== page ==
Spring is around the corner. My daughter, just an elementary sprout, informed me just yesterday that the first day of spring is only a week away, arriving March 20th. With the promise of warm weather on the way, my feet start itching to travel.
Colorado, a friend once told me, is the “perfect” place to live. Not too cold, and not too warm. Skiing is in your back yard, and there’s a spot for hiking, canoeing, and camping at every turn. And if you want water? Well, there’s the mighty Colorado River. But rivers, lakes, and oceans just don’t cut for me anymore. When I travel, I always pray for one thing: Hot Springs.
Luckily, Colorado has more than just a few natural hot springs dotting its mountainous landscape. From luxury resorts to hideaways you’d say are “in the rough,” there’s a natural hot springs for every personality. Where will you go? Here are five great hot springs to visit this year. With naturally hot water bubbling out of the earth all year long, you won’t have to wait for summer. You can go now, even if there’s still a little snow on the ground.
- Indian Hot Springs. You don’t need to visit Maui to enjoy a tropical paradise. The Indian Hot Springs in Idaho Springs, Colorado, will satisfy your desire for palms and banana trees. The swimming pool, covered with a translucent dome, is continually fed with 115 degree hot mineral water, and typically settles at a temperature between 90 and 100 degrees Fahrenheit. Plus–you can go now! This pool is open all year round from 9 a.m. to 10 p.m. If you want a more rustic experience, you can hit the geothermal caves with water between 104 and 112 degrees.
- Dunton Hot Springs. Architectural Digest listed Dunton Hot Springs as one of the four luxury resorts that will “inspire your next vacation.” This one, for me, is going to be a can’t miss vacation hot spot. The resort website calls it a “small and exclusive resort nestled deep in the San Juan Mountains.” But the best part–it’s a perfectly restored ghost town. There are eight beautiful tents you can rent for “luxury glamping.” Plus, you can also go hiking, fly-fishing, or cross country skiing. However, this one’s not cheap. Plan to spend at least $300 for one night, but know every dollar is travel well-spent.
- Glenwood Hot Springs. Maybe family friendly is the way you want to go. If you want water slides and diving boards, look no further than Glenwood Hot Springs Resort. This resort has a huge 117-room lodge, cabana rental, kiddie pool, slides, swim lessons, and lots for kids to do. In fact, kids swim free and stay free. Glenwood’s waters are called “Yampah,” which means “Big Medicine. It was first discovered by a party of explorers in 1860, and folks have been visiting there ever since. To enjoy Glenwood in its entirety, you might want to wait to visit in summer , but it’s definitely worth a stop.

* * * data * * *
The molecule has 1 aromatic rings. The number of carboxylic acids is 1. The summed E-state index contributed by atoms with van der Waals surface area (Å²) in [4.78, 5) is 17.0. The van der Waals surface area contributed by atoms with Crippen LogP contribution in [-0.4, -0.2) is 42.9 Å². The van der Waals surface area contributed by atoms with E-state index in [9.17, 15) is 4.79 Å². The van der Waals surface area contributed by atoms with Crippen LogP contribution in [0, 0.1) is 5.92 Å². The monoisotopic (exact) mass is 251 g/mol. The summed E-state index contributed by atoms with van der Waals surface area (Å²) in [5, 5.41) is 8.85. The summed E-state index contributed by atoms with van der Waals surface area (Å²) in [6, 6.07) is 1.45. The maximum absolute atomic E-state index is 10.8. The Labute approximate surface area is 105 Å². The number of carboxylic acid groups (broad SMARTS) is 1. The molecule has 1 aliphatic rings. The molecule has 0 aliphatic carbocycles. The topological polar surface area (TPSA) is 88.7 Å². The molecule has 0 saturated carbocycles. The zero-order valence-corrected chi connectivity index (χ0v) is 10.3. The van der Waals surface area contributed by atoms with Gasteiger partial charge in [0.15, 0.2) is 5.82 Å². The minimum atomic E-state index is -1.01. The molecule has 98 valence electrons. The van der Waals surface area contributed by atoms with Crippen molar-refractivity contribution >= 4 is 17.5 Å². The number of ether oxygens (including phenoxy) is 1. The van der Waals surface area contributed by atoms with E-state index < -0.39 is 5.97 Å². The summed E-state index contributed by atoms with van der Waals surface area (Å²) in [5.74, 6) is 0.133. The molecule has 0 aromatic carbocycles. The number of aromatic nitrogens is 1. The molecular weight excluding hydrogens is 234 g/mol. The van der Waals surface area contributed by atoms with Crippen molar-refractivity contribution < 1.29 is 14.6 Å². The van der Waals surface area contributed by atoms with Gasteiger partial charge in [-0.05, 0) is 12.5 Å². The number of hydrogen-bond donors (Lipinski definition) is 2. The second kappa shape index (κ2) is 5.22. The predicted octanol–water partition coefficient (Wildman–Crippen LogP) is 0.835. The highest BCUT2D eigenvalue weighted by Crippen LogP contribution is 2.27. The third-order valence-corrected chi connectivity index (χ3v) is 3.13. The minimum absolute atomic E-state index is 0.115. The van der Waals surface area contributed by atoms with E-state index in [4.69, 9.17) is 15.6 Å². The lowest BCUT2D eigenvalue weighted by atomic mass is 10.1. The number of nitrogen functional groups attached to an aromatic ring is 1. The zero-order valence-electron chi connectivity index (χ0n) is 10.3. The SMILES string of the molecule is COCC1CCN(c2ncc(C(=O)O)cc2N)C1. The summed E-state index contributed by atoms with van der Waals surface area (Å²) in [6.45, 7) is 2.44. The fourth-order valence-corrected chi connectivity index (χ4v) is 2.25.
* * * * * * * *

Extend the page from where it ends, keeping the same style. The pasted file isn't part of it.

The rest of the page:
4. Rainbow Hot Springs. Maybe it’s time to leave the kids behind and hike. Twenty miles north of Pagosa Springs, Colorado, you’ll find the trail to Rainbow Hot Springs. It’s a 4.5 mile mile breathtaking hike one way. And when you get to the top–pure heaven. And for this hidden spot–clothes are optional. The two pools are not huge, with room for only 6-10 people in the lower pool, typically around 95 degrees. The upper pool is a bit warmer, around 105 degrees, but there’s only room for about three people. Be sure to wear good hiking shoes that you don’t mind getting wet. The trail isn’t a paved sidewalk, so you’re likely to get a close to nature on your way there. There’s a campground at the bottom, but plan a whole day for the hike. It usually takes between 5 and 8 hours to complete. Visit Uncover Colorado for more information on how to get there.
5. Mystic Hot Springs. Totally boho and completely unique, Mystic Hot Springs was the highlight of my travels last summer, and I’ll be sure to stop back this year. While it’s not in Colorado, Mystic Hot Springs is just a short drive off I-70 that cuts straight through the state. It’s not the kind of place you’ll get 5-star treatment and a heated towel when you’re finished, but it’s a stop you likely won’t forget. We were greeted by a pair of very vocal geese as we made our way up the hill. No one was there, so we dropped our fees in the container by the door and explored the gorgeous, natural landscape and steamy, therapeutic pool. Past visitors had dotted the landscape with artistic installations made from rocks, plants, and branches. If you’re completely infatuated, you can spend the night in one of the many painted buses or rustic cabins. There’s also accommodations for campers and RVs. If you’re a music junkie, Mystic Hot Springs also has live music events, and has hosted over 700 bands at their off-highway venue.